Secondarily, I’m hearing assumptions that funder mandates will expect providers to accommodate the capabilities of readers, authors, and other stakeholders. When I discuss interpretations of the Nelson Memo with colleagues, I hear most of them assume that accessible publications are those that comply with screen readers. Here again, we expect more demand to conform with the letter of the law when it comes to meeting the baseline standards of the Web Content Accessibility Guidelines or the Americans with Disabilities Act.
It’s 2022: Are Open Access Citation Advantage Studies Still not Controlling for Selection Bias?
I know — there are hundreds of studies like this one, and I should probably just let it go, but as a former experimental biologist and editor of the first edition of a superb book on understanding experimental design and controls, it’s still maddening every time an author adds to the pile of “evidence” for a phenomenon without accounting for obvious confounding factors. I’ve written about the alleged citation advantage for open access (OA) papers before in these pages (and elsewhere), and The Scholarly Kitchen’s Phil Davis conducted one of the very few randomized controlled trials with proper controls addressing the question. Perhaps it’s just the low-hanging fruit of what seems an easy analysis or a desire by advocates to prove a point that they really, really want to be true. I don’t know the true motivation, but the hits keep coming.
I came across this one, from a 2022 conference on Science and Technology Indicators, via Twitter: “Does Open Access Really Increase Impact? A Large-Scale Randomized Analysis“. Many open access citation advantage (OACA) studies elide the question of selection bias, which was pointed out way back in 2007 as the most likely cause for the results seen here, by referring to it as a potential confounder, then ignoring it. Here, it’s not even mentioned. To make it clear once again, comparing OA articles in a journal (or cohort of journals) to non-OA articles in that same journal (or cohort) is not a fair comparison, because the OA articles may overrepresent well-funded researchers and/or authors may save their precious OA funds and only spend them on their “most important” articles. When one truly randomizes the selection of articles made OA versus those not made OA, all such advantage disappears. And of course, given that pretty much every article is freely available through sites like ResearchGate and Sci-Hub, there is no longer any real distinction between OA and subscription articles, at least in terms of free availability.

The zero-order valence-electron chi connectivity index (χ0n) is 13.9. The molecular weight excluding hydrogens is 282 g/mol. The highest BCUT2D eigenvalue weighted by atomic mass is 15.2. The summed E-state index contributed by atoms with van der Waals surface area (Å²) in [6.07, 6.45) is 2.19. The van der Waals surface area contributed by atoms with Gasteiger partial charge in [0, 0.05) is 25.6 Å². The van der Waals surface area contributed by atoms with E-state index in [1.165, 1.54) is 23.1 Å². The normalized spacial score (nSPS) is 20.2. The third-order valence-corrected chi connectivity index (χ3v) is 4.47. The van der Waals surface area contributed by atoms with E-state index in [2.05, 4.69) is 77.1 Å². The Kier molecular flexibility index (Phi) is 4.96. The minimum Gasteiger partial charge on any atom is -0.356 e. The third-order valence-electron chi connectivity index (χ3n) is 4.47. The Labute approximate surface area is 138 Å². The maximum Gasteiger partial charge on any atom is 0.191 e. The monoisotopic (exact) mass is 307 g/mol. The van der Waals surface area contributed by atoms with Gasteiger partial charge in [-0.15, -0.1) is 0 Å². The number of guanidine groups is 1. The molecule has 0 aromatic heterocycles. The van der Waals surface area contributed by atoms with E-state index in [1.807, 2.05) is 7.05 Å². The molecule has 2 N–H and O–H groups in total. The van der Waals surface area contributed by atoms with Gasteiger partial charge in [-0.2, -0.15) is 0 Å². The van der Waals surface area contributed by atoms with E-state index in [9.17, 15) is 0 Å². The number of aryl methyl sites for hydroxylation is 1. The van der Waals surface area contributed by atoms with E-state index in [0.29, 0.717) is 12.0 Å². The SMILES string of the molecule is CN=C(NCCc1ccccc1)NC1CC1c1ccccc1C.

There are a few interesting findings in this study — first, caveats aside, it seems to confirm an earlier study suggesting that publishing in fully-OA journals confers a citation disadvantage over articles in subscription journals. The authors wave this finding away suggesting that it is due to fully-OA journals being “newly-created and less attractive to high level researchers”, despite ‘journal impact” allegedly being one of the factors they did control for. Also of interest is the decline seen in the alleged OACA in hybrid journals, which I would instead suspect suggests a decline in selection bias in their samples over time. OA has become increasingly commonplace, and as more and more funders mandate it and provide funds for a broad swathe of authors to pay for article processing charges (and more and more publishers turn to transformative agreements), the differences between the OA-haves and the have-nots have lessened. The biased sample is becoming less biased over time, and the “effect” seen begins to approach the non-effect seen when the sample is truly randomized.